Wednesday, December 07, 2005

Appointing a Guardian by Will in British Columbia

In British Columbia, a parent may appoint some one in his or her will to act as guardian of the parent’s minor children on the parent’s death. The applicable legislation, section 50 of the Infants Act, RSBC 1996, c. 223, does not authorize anyone other than the child’s parent to appoint a guardian by will. This means that if, for example, a child’s parents are dead, then the child’s sole guardian cannot appoint a subsequent guardian by will in case the first guardian dies.

Where two people, usually the parents, are joint guardians of a child, and one of the joint guardians dies, then the surviving joint guardian becomes the child’s sole guardian

The British Columbia Law Institute, in its March 2004 “Report on Appointing a Guardian and Standby Guardianship," has recommended the following changes to the law:
1. That the testamentary guardianship provisions currently located in the Infants Act be relocated to the Family Relations Act.
2. That a guardian who is not a parent should be able to appoint a person to act as guardian of the child after the appointing guardian’s death.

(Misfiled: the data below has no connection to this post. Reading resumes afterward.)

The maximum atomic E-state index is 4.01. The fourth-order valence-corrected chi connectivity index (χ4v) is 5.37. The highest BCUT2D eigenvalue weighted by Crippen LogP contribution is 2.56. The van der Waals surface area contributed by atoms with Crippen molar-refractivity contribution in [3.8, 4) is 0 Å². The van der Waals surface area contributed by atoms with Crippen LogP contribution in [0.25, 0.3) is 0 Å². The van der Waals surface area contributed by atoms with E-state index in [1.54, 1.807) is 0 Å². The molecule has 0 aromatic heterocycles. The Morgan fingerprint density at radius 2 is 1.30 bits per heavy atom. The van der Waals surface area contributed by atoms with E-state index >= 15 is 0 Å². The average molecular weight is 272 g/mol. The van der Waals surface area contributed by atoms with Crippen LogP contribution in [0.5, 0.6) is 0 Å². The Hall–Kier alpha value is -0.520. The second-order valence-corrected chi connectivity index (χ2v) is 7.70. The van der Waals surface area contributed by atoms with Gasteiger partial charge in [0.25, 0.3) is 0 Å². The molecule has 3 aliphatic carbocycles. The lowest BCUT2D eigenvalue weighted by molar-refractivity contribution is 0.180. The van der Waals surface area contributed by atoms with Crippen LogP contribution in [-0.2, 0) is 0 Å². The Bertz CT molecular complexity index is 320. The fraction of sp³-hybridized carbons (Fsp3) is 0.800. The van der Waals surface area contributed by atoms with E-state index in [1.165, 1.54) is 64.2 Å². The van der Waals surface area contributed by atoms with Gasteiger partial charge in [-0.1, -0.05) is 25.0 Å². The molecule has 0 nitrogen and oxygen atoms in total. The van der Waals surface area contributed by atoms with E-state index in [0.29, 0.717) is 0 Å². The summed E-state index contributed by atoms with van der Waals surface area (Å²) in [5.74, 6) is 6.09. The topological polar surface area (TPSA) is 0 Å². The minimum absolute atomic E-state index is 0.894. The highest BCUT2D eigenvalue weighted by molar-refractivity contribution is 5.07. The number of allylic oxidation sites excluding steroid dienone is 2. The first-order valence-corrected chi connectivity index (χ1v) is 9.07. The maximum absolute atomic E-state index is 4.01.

3. That the Family Relations Act be amended to allow for the appointment of a standby guardian.
4. That the simple form set out in “Form X” be enacted through regulation under the Family Relations Act.

If the recommendations are implemented, a parent or other guardian of a minor could appoint a standby guardian who would become a guardian on certain triggering events such as the physical debilitation, mental incapacity or death of the minor’s sole guardian. Currently, British Columbia legislation does not provide for the appointment of a standby guardian.

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